OPINION BY CLARE VANCHAUTE
‘Tis the season to be bombarded with presidential nominee hopefuls.
The primaries do not get nearly the same amount of hype as the general elections, but the primaries are called the primaries for a reason: this is the time that candidates get to grease the wheels of the public mind before the Big Leagues.
For those of us who are monitoring the primaries closely, we have already begun to fine-tune our personal picks. It’s like fantasy football for political nerds like me.
But with that said, I truly only know the candidates based on their performances on large debate stages, CNN coverage of some rally or event taking place in other states, articles written about their campaign trails and social media.
In an age saturated by social media, the assumption would be that social media would be the best tool for candidates running for office could use. With social media, you can reach a great deal more people than you can on the ground, particularly those who aren’t inclined to go to any events or follow the coverage of the primaries closely.
However, I think that events held on college campuses and rallies are the most effective way to make an impact on potential voters.
For instance, let’s examine our recent visit by presidential hopeful Rick Santorum.
Unfortunately, I was not even aware that he was on campus at the time. Surprising, but also disappointing. I bet that the students, faculty, staff and community members who got to be face-to-face with him walked away with a clearer picture and understanding of who Santorum is as a person and a candidate.
Why? Because they actually saw him.
Social media is great and can breach barriers, but it lacks a personal feel to it. My profile picture is a picture of what I look like; my statuses are reflective of what I am thinking about or doing currently; my tweets are revealing of interests I have and my sense of humor.
Sure, the picture is of me, and my status and tweets were created or retweeted by me but would you feel like you really knew me? Wouldn’t you have questions or want to actually see if my humor and beliefs I tote around on social media are actually the way I am?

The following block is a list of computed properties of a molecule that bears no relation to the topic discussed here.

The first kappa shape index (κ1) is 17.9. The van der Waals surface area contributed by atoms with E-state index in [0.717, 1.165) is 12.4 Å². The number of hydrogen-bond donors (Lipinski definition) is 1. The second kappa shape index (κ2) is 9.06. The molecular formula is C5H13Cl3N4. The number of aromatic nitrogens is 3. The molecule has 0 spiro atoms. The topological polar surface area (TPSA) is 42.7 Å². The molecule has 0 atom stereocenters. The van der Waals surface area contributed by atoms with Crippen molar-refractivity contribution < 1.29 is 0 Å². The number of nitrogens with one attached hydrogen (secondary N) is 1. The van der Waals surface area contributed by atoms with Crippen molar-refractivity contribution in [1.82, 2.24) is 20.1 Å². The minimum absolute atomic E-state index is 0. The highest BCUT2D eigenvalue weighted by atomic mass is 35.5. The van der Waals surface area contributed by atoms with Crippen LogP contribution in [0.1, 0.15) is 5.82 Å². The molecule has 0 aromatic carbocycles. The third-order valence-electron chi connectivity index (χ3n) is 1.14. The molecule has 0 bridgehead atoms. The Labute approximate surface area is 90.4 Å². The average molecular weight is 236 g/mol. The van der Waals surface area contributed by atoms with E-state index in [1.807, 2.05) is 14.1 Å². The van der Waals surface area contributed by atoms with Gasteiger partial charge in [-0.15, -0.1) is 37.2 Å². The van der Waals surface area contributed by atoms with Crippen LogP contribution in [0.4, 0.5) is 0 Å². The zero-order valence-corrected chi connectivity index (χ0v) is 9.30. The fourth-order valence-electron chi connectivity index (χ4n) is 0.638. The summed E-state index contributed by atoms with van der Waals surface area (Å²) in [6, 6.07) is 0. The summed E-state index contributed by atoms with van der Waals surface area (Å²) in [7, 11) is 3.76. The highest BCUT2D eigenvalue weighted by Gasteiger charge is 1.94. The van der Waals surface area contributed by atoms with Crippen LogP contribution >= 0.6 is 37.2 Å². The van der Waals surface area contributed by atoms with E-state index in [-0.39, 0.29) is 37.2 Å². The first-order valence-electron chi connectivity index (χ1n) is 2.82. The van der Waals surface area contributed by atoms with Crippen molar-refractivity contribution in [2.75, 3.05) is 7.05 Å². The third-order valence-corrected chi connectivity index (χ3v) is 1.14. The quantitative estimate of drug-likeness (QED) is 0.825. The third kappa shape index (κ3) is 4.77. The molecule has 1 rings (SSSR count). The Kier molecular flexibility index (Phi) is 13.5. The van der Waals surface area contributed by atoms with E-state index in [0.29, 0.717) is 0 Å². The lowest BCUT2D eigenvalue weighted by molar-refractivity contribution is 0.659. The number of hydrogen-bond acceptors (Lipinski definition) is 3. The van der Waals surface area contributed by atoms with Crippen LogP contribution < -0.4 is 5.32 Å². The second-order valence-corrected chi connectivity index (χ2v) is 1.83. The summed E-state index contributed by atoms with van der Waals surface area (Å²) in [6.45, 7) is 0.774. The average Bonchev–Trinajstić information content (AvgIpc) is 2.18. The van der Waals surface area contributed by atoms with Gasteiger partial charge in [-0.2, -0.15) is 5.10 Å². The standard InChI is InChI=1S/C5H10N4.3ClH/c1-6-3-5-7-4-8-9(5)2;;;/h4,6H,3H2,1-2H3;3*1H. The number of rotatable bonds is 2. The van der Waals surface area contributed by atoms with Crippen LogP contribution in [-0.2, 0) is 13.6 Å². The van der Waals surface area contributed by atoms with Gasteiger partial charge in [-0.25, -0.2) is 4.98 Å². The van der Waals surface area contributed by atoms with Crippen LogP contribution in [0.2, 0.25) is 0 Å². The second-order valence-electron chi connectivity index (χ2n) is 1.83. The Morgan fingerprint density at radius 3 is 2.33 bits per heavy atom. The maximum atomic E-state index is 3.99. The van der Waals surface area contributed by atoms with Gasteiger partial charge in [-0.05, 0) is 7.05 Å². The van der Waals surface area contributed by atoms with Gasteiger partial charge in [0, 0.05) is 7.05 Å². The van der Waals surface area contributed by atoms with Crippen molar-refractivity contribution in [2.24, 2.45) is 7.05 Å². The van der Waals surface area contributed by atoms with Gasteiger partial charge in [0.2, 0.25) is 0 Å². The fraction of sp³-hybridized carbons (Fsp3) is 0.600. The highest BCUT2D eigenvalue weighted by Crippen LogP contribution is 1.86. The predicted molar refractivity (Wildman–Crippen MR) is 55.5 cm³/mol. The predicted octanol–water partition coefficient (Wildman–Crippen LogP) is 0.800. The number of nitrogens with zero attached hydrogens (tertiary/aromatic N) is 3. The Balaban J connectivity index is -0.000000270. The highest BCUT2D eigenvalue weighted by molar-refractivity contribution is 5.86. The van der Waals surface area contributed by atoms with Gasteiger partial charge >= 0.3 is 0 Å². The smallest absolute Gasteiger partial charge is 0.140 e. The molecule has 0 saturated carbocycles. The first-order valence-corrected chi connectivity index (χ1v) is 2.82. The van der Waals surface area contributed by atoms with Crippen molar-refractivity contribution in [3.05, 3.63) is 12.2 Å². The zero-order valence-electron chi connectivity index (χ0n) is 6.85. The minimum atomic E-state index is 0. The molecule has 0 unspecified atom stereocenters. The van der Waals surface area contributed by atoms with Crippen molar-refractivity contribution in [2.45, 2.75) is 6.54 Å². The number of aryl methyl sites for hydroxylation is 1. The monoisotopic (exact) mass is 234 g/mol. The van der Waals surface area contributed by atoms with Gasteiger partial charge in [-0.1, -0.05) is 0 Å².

Social media is a lens we see people through. Every individual’s account is managed by themselves, so we only see what that specific person wants us to see. They can manage their own image.
Politicians are constantly managing their image, but even more importantly, they have teams of people managing it, too. There are people whose job it is to tweet out a candidate’s tweets, comb their toupee and pick out their outfits, write their speeches and coach them on how to handle unexpected questions or situations.
The only time you can slice through all the masks and layers is when you see a candidate in the flesh.
Presidential visits to campus are incredibly important. I don’t care if you are a Republican or a Democrat or an Independent. You should go see everyone you can!
Let me put it this way: If social media and access to things on our smart phones were enough, no one would go to live concerts to see music. I think the same concept applies to political candidates.
We are lucky in that we have unique opportunity going to a university in Iowa and in the capital city. The Iowa Caucuses are a big deal and they can be a make-or-break for politicians running for president.
I encourage you take advantage of this and don’t let any opportunity pass you by. There will be visits on our campus and in the greater Des Moines community.
So go to as many as you can become as informed as you can, and use your vote to influence the future of this country. Don’t let the social media, controlled by political actors, be the only way you get to know them and their agendas. Meet them, talk to them and see if they measure up.